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Planning with your Community Smart City Approach
Doug Hausladen, Director, City of New Haven
To embrace our smart city future, our projects have to be built on equity, open data, participatory government, and data-driven performance. Bike share will be the first major test of our smart city hypothesis. New Haven Bike Share will launch in 2018. New Haven Bike Share is a public-private partnership between the City of New Haven and New Haven Smart Mobility LLC (NHSM). NHSM’s pitch centered on equity, data collection, and flexibility and they offered bike share to New Haven at zero cost. Investors, sponsors, and membership revenue will financially sustain the system. Local organizations, including City departments, will also have the option to opt-in and sponsor stations. The contract features a 10 percent profit share that the City can allocate to funding stations in locations that may not generate enough marketing revenue to fund themselves.
New Haven Bike Share will use Noa Technologies to provide next generation bike share with GPS tracking and a ‘smart’ lock, eliminating the need for costly docking systems and enabling us to understand how residents use bike share to move through the city. Phase one will be based around stations. The docks will physically resemble traditional bicycle parking infrastructure, but will be clearly marked as bike share stations. Because the technology is integrated into the bike instead of the dock, our system will have greater flexibility and we’ll be able to create ‘floating’ stations— virtual stations—where people can return or pick up bike share bikes. The technology will enable us to measure how often individual stations are visited, when people are using bike share, how long they use the bikes for, what routes people choose to take, and where new stations should be installed.
Cities are massive, slow moving animals, slow to change and adopt more nimble technologies. But where we will succeed is in organizing the organizers
The data will be an invaluable tool in designing the expansion of the system and of our general cycling infrastructure. We don’t even fully know the extent of the information we’ll be able to extract from the data.
Our planning model for bike share is rooted in promoting equity and expanding transportation options for residents, in recognition of the lack of access to reliable public transit and the health challenges many in our community face. The first wave of large-scale bike share programs across the country didn’t focus on the barriers to low income, diverse communities joining. As a result, user demographics skew younger, whiter, more affluent, and more male than the demographics of the local community. From the start, our goal has been to ensure that all our residents are excited about bike share, that all our residents believe that New Haven Bike Share is for them, and that all our residents are invested in the system. Our tool has been to engage our community in planning the system.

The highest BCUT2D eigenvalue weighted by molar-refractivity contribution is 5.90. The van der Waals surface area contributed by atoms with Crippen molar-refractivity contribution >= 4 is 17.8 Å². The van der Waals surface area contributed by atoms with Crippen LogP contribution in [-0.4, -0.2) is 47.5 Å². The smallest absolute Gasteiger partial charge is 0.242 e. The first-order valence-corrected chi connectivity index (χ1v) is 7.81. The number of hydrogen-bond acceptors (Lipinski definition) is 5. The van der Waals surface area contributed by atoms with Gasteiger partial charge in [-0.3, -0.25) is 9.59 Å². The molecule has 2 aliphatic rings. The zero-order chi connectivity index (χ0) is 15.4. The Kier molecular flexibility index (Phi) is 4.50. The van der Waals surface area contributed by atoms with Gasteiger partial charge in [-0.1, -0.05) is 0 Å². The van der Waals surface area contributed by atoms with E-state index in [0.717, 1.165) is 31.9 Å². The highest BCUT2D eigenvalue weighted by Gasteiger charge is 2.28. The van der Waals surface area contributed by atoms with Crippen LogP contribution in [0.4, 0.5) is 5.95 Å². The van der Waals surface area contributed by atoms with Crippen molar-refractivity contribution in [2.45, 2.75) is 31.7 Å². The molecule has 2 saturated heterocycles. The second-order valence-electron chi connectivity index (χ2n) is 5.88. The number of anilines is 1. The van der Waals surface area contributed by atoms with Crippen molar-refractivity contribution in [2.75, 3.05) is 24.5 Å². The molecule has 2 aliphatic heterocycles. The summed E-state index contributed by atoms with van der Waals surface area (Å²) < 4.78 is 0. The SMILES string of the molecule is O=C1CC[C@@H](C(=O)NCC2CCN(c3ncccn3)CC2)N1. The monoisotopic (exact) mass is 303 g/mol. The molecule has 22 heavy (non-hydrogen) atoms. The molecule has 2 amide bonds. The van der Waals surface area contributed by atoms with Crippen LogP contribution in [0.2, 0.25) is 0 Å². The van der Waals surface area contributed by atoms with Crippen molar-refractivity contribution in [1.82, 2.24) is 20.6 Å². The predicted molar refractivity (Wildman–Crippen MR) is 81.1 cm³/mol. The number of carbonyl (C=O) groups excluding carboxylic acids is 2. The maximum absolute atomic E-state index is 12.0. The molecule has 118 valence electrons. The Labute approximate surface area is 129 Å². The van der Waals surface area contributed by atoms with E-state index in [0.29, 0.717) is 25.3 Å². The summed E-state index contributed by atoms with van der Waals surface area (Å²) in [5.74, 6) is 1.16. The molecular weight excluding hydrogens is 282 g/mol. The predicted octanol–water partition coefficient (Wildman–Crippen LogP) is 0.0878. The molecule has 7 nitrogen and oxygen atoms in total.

The final contract between the City and NHSM hasn’t been signed yet. But since December 2016, we’ve already hosted three public meetings; met with ten community groups, two major employers, three universities, five local non-profits that work with low income communities, two health service providers, and one business district; presented to parent-teacher organizations, middle school students, and agencies across the City; had eight articles written on New Haven Bike Share and appeared on local TV; and had hundreds of informal conversations with potential sponsors and interested users.
Most exciting are the 200+ bike share station requests and the nearly 150 survey responses we’ve received from our community. We’re using SeeClickFix, a 311 citizen-reporting tool, to publically map requests for stations. Anyone can request a station on SeeClickFix, and we have also been in putting stations requested through the survey, emails, phone calls, and planning exercises at public meetings.
The truth is that we will fail in completely breaking down all the barriers to using bike share. We will not be able to reach everyone, we will not be able to train everyone to ride a bike, and we will not be able to expand the system fast enough to meet demand. Cities are massive, slow moving animals, slow to change and adopt more nimble technologies. But where we will succeed is in organizing the organizers. We’ll rely on existing organizations that work with local communities to magnify our outreach and to provide a point of contact for memberships. Take the credit card requirement to buy a membership, which creates a significant challenge to accessing bike share—we’ll be partnering with specific organizations to provide a cash-based option to buy memberships to lower that obstacle.
Nearly 70 percent of our residents are overweight or obese. Nearly 30 percent of New Haven households don’t have cars. Our residents suffer from higher than average national levels of asthma. Bike share is going to reduce the barriers to active and affordable transportation and help decrease air pollution by reducing the need for driving private cars. It has the potential to specifically benefit our low-income communities, which experience higher than average rates of chronic disease and rely heavily on unreliable public transportation to reach jobs and schools and live their lives. But we have to plan and launch bike share correctly. We have to be intentionally inclusive and transparent. We need local businesses and organizations to not only recognize the economic value of bike share stations near them, but to also buy into the system to sustain and expand it. Bike share is our largest smart city pilot project to date, and we’re excited to test equity, open data, participatory government, and data-driven performance as the underlying foundations for future smart city development in New Haven.